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Adv Chronic Kidney Dis. 2013 Jan;20(1):76-84. doi: 10.1053/j.ackd.2012.09.004.

Renal replacement therapy in acute kidney injury.

Author information

1
VA Pittsburgh Healthcare System and University of Pittsburgh School of Medicine, Pittsburgh, PA 15240, USA. palevsky@pitt.edu

Abstract

Although the use of renal replacement therapy (RRT) to support critically ill patients with acute kidney injury (AKI) has become routine, many of the fundamental questions regarding optimal management of RRT remain. This review summarizes current evidence regarding the timing of initiation of RRT, the selection of the specific modality of RRT, and prescription of the intensity of therapy. Although absolute indications for initiating RRT-such as hyperkalemia and overt uremic symptoms-are well recognized, the optimal timing of therapy in patients without these indications continues to be a subject of debate. There does not appear to be a difference in either mortality or recovery of kidney function associated with the various modalities of RRT. Finally, providing higher doses of RRT is not associated with improved clinical outcomes.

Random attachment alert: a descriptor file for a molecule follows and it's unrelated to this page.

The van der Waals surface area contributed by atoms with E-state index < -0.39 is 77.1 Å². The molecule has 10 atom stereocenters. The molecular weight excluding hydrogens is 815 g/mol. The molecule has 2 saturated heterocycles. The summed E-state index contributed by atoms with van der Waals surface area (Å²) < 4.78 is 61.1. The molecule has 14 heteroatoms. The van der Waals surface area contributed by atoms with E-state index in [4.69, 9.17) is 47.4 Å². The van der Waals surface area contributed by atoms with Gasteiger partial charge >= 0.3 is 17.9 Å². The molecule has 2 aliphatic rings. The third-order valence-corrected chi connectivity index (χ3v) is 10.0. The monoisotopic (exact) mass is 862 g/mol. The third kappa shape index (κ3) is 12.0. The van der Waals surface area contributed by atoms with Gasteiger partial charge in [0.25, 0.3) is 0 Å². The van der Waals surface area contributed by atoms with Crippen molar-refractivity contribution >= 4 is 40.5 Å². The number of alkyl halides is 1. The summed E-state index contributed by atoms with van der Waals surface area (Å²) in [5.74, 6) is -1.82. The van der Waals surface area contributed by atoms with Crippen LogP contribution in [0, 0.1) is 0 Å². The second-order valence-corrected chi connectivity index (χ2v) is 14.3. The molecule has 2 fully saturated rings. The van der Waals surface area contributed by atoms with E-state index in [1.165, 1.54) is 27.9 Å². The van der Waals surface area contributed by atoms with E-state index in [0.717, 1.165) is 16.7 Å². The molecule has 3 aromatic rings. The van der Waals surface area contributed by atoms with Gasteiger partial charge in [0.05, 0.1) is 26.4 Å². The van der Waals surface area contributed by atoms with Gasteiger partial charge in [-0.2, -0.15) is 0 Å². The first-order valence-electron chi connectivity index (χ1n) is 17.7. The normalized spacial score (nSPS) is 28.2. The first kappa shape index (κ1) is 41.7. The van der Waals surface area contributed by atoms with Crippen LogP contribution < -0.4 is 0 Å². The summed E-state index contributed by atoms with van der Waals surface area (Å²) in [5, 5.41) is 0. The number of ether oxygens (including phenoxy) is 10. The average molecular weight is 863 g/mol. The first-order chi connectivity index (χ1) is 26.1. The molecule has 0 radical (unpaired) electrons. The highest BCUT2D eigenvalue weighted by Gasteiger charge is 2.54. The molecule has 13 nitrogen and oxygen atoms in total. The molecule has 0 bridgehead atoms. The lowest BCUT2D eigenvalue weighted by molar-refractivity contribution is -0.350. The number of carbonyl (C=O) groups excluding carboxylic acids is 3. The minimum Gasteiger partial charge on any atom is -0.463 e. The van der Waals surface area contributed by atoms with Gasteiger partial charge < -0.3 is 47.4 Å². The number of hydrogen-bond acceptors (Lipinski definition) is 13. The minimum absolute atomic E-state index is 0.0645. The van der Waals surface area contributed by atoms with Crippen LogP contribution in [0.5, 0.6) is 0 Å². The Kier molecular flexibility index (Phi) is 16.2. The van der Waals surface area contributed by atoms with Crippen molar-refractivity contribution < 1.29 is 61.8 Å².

PMID:
23265599
PMCID:
PMC3531877
DOI:
10.1053/j.ackd.2012.09.004
[Indexed for MEDLINE]
Free PMC Article

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